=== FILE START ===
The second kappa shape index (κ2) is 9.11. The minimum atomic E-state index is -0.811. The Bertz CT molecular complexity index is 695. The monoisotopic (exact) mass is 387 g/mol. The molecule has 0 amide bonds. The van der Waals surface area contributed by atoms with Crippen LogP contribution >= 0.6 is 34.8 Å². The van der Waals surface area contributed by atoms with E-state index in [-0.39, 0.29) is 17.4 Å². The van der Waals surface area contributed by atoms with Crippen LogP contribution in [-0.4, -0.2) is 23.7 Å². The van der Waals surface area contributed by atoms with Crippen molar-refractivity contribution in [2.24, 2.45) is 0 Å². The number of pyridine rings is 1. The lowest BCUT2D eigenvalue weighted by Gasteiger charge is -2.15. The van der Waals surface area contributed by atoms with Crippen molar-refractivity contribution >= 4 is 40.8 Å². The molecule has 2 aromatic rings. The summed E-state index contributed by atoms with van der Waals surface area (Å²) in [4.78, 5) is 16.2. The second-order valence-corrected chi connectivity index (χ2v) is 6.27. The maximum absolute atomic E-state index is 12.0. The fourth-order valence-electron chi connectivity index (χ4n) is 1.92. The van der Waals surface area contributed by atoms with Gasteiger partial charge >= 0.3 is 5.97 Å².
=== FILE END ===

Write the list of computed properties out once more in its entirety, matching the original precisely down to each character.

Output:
The second kappa shape index (κ2) is 9.11. The minimum atomic E-state index is -0.811. The Bertz CT molecular complexity index is 695. The monoisotopic (exact) mass is 387 g/mol. The molecule has 0 amide bonds. The van der Waals surface area contributed by atoms with Crippen LogP contribution >= 0.6 is 34.8 Å². The van der Waals surface area contributed by atoms with E-state index in [-0.39, 0.29) is 17.4 Å². The van der Waals surface area contributed by atoms with Crippen LogP contribution in [-0.4, -0.2) is 23.7 Å². The van der Waals surface area contributed by atoms with Crippen molar-refractivity contribution in [2.24, 2.45) is 0 Å². The number of pyridine rings is 1. The lowest BCUT2D eigenvalue weighted by Gasteiger charge is -2.15. The van der Waals surface area contributed by atoms with Crippen molar-refractivity contribution >= 4 is 40.8 Å². The molecule has 2 aromatic rings. The summed E-state index contributed by atoms with van der Waals surface area (Å²) in [4.78, 5) is 16.2. The second-order valence-corrected chi connectivity index (χ2v) is 6.27. The maximum absolute atomic E-state index is 12.0. The fourth-order valence-electron chi connectivity index (χ4n) is 1.92. The van der Waals surface area contributed by atoms with Gasteiger partial charge >= 0.3 is 5.97 Å².